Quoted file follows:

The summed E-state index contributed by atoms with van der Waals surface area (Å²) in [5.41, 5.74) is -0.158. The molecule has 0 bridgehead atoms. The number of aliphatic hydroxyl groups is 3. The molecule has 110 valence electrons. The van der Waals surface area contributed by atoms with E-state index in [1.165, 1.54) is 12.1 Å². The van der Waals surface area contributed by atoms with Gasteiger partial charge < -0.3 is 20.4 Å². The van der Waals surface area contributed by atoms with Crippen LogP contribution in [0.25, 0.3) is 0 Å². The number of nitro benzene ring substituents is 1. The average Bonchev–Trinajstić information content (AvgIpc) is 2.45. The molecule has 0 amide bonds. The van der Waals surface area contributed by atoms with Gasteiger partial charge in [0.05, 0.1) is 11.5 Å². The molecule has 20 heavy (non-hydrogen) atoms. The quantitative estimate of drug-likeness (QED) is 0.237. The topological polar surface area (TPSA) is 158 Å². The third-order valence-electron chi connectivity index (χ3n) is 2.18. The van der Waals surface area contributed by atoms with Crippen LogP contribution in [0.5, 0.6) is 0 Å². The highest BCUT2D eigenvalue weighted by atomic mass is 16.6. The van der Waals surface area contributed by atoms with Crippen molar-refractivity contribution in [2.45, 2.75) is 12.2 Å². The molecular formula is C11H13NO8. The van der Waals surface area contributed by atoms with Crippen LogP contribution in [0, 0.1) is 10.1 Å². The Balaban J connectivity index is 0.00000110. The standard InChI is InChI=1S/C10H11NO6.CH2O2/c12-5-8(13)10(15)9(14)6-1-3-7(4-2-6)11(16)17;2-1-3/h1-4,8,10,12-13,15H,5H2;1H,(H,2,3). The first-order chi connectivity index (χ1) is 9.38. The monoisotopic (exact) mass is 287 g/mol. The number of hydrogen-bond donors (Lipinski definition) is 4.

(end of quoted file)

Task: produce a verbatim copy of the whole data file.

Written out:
The summed E-state index contributed by atoms with van der Waals surface area (Å²) in [5.41, 5.74) is -0.158. The molecule has 0 bridgehead atoms. The number of aliphatic hydroxyl groups is 3. The molecule has 110 valence electrons. The van der Waals surface area contributed by atoms with E-state index in [1.165, 1.54) is 12.1 Å². The van der Waals surface area contributed by atoms with Gasteiger partial charge < -0.3 is 20.4 Å². The van der Waals surface area contributed by atoms with Crippen LogP contribution in [0.25, 0.3) is 0 Å². The number of nitro benzene ring substituents is 1. The average Bonchev–Trinajstić information content (AvgIpc) is 2.45. The molecule has 0 amide bonds. The van der Waals surface area contributed by atoms with Gasteiger partial charge in [0.05, 0.1) is 11.5 Å². The molecule has 20 heavy (non-hydrogen) atoms. The quantitative estimate of drug-likeness (QED) is 0.237. The topological polar surface area (TPSA) is 158 Å². The third-order valence-electron chi connectivity index (χ3n) is 2.18. The van der Waals surface area contributed by atoms with Crippen LogP contribution in [0.5, 0.6) is 0 Å². The highest BCUT2D eigenvalue weighted by atomic mass is 16.6. The van der Waals surface area contributed by atoms with Crippen molar-refractivity contribution in [2.45, 2.75) is 12.2 Å². The molecular formula is C11H13NO8. The van der Waals surface area contributed by atoms with Crippen LogP contribution in [0, 0.1) is 10.1 Å². The Balaban J connectivity index is 0.00000110. The standard InChI is InChI=1S/C10H11NO6.CH2O2/c12-5-8(13)10(15)9(14)6-1-3-7(4-2-6)11(16)17;2-1-3/h1-4,8,10,12-13,15H,5H2;1H,(H,2,3). The first-order chi connectivity index (χ1) is 9.38. The monoisotopic (exact) mass is 287 g/mol. The number of hydrogen-bond donors (Lipinski definition) is 4.